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SpaceX Crew Dragon Capsule may have been Destroyed during testing

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posted on Apr, 22 2019 @ 11:48 AM
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a reply to: Soylent Green Is People

I love space flight some days. "There was an anomaly", "could delay"....




posted on Apr, 23 2019 @ 12:45 PM
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Oddly, as of right now there has been no word from SpaceX publicly (no press release and nothing on their website) about this mishap and how it might impact their schedule for a manned Dragon flight, and not much from NASA aside from a three-sentence statement acknowledging something happened. At least NASA is telling us something, which is more than what SpaceX is publicly telling us.

NASA statement:
NASA Administrator Statement on SpaceX Static Fire Test


NASA also said that SpaceX's unmanned resupply mission to the space station slated for next week would still go on as scheduled, but no word on the manned flight.

ISS resupply mission on schedule after SpaceX Crew Dragon mishap


I assume NASA is waiting on SpaceX to regroup after the explosion and release SpaceX's own statement on potential schedule slippages before NASA says anything more detailed about the manned test flight. I understand that SpaceX cannot know the impact that this will have on the Dragon 2 manned test flight without first knowing what happened, but I'd like to think that they (via a press release or their website, or even Twitter) at least acknowledge that something did happen.


edit on 4/23/2019 by Soylent Green Is People because: (no reason given)



posted on Apr, 23 2019 @ 01:54 PM
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posted on Apr, 23 2019 @ 02:34 PM
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a reply to: Soylent Green Is People

I read a statement from spacex yesterday that said it was the recovered capsule and the "explosion" occurred on the second set of rocket tests they did.

That capsule was set to be used in another test for its abort ability.




posted on Apr, 23 2019 @ 03:49 PM
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originally posted by: Grimpachi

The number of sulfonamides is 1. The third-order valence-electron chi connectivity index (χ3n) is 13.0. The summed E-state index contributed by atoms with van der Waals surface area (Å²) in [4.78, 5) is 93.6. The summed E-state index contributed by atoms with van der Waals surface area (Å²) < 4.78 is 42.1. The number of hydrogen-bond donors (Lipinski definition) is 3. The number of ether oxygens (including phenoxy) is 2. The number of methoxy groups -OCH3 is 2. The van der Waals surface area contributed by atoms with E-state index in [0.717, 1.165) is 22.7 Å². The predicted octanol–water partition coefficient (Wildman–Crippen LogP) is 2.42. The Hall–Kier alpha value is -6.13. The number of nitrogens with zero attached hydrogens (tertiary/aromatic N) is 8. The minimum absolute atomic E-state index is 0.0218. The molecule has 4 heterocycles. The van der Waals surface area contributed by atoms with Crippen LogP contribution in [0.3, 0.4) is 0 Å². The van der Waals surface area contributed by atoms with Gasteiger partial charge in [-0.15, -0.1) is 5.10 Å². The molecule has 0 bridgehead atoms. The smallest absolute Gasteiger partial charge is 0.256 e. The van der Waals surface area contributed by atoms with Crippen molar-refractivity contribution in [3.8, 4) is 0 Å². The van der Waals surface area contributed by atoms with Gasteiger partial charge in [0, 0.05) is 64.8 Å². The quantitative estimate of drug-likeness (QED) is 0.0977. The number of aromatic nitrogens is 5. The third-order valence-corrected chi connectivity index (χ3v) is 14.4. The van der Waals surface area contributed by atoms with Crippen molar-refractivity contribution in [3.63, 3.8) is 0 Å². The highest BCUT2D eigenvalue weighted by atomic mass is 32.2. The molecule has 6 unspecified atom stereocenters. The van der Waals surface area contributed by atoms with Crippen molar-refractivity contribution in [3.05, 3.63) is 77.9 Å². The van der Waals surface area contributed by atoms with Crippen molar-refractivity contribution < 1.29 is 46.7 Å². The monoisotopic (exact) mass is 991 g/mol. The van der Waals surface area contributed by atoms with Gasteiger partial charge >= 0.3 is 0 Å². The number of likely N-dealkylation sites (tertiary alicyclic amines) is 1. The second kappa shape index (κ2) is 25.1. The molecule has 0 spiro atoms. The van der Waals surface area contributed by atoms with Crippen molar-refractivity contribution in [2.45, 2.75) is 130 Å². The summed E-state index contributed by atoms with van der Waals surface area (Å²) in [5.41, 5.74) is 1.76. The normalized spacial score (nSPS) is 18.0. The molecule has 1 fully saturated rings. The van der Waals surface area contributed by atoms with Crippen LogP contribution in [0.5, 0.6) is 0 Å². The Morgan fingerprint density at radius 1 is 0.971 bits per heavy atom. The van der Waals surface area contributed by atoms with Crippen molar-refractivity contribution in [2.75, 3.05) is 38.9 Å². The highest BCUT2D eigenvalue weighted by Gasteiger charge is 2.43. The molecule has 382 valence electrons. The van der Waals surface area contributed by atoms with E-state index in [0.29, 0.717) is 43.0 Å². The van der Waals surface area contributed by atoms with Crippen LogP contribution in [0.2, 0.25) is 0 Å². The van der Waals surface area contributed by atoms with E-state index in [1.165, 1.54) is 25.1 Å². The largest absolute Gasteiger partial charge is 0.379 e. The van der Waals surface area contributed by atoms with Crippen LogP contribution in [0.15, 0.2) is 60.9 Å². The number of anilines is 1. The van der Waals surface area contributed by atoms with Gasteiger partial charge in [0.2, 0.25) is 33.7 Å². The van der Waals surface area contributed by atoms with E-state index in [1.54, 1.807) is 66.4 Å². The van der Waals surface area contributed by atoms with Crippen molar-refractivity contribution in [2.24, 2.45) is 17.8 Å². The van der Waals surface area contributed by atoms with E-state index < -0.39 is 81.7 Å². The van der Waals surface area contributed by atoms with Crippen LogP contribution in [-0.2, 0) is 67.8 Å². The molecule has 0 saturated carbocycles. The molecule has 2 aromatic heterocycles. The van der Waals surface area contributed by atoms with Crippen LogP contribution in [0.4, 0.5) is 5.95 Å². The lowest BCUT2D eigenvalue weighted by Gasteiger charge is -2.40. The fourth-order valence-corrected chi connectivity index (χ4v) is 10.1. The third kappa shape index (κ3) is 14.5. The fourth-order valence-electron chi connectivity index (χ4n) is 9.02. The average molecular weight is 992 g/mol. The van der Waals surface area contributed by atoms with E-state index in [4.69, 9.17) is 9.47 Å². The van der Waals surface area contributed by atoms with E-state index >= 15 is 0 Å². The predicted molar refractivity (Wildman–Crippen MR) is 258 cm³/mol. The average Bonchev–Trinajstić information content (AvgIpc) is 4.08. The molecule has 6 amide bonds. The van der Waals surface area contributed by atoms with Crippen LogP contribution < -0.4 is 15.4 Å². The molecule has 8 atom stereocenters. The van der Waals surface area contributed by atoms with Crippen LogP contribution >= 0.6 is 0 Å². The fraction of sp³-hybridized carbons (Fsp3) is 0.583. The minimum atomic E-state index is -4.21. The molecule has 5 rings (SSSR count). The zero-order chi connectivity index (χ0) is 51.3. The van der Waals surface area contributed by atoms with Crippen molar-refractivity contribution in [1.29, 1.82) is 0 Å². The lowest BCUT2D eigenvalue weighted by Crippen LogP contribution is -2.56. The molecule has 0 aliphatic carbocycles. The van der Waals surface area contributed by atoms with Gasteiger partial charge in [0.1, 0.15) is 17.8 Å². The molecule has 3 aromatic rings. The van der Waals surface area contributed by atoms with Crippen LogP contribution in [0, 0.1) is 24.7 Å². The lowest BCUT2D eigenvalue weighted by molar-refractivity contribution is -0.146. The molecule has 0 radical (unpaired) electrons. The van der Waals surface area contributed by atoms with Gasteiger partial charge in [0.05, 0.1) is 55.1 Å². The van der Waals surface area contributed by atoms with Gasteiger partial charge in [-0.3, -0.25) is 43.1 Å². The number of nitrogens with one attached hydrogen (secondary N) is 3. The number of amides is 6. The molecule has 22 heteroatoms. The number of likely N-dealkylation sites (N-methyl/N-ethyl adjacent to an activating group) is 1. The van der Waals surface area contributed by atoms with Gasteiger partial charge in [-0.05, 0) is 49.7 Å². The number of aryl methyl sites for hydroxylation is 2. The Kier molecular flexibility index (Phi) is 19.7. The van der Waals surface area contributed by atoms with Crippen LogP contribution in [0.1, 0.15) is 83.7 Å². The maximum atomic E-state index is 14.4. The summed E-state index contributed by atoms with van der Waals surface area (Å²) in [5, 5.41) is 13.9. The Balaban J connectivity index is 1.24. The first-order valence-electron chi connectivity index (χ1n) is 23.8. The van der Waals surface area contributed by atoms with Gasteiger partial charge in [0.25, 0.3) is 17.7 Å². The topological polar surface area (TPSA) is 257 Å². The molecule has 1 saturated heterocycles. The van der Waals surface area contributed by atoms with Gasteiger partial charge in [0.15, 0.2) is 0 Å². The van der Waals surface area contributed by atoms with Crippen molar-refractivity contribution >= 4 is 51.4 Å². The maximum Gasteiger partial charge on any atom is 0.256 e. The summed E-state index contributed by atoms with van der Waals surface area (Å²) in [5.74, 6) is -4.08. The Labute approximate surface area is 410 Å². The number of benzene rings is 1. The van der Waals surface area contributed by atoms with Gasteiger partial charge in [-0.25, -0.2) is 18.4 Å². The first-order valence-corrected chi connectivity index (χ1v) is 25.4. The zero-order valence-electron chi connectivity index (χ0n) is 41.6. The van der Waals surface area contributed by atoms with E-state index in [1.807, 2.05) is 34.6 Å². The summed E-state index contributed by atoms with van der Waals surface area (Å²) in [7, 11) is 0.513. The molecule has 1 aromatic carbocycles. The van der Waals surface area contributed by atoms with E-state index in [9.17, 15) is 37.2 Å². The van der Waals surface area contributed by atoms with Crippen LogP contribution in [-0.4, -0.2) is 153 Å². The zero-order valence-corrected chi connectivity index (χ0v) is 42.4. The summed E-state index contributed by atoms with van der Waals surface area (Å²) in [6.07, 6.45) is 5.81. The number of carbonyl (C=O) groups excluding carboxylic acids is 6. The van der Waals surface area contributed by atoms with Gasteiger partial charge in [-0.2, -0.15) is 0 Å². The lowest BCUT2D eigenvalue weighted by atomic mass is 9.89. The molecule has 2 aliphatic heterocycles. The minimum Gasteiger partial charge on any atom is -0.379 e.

a reply to: Soylent Green Is People

I read a statement from spacex yesterday that said it was the recovered capsule and the "explosion" occurred on the second set of rocket tests they did.
That capsule was set to be used in another test for its abort ability.


The loss of the actual equipment that they want to use for testing might be one thing, but I figure the larger and more pressing question would be "why did it blow up?"

That question needs to be answered fully before they send humans in a similar vehicle.

I realize this was the same capsule that went up earlier this year in the unmanned test of the crew vehicle. Therfore, the SuperDraco engine that failed might have been damaged during that flight, reentry, splashdown, or recovery -- and maybe a brand-new (non-reused) version would be fine.

However, I think they need to verify that first...i.e., verify it didn't fail due to a design flaw that could cause the failure to happen again rather than it failing due to damage from its past flight.



posted on Apr, 23 2019 @ 04:19 PM
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a reply to: Soylent Green Is People

I am sure they are very focused on finding out exactly what went wrong and fixing it.



posted on Apr, 23 2019 @ 04:45 PM
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originally posted by: Grimpachi
a reply to: Soylent Green Is People

I am sure they are very focused on finding out exactly what went wrong and fixing it.


Surely. I just think it’s likely (IMO) that their schedule for the first manned flight will slip because finding a root cause might take a little while.



posted on Apr, 29 2019 @ 10:51 AM
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UPDATE ON SPACEX DRAGON 2 TEST ANOMALY:

The update is that there is no update.

SpaceX has yet to say anything publicly about the incident during which there was an explosion while test-firing the abort engines and the maneuvering thrusters on the Dragon 2 crew-ready capsule that returned from space earlier this year.

The only public word we got so far was from NASA the day after it happened. That public message was short, and amounted to NASA telling us that SpaceX told them that there was an "Anomaly". Reportedly, SpaceX also put out a short press release directly to news outlets mentioning simply that the was a test anomaly.

However, there has been absolutely nothing on SpaceX's website or their twitter even acknowledging to the public that something happened. This incident could (and I think the chances are that it will) impact the schedule for the first manned flight of the Dragon 2, thus potentially impacting the ability for the United States to have a way to send astronauts into space that does not involve buying seats on Russian spacecraft.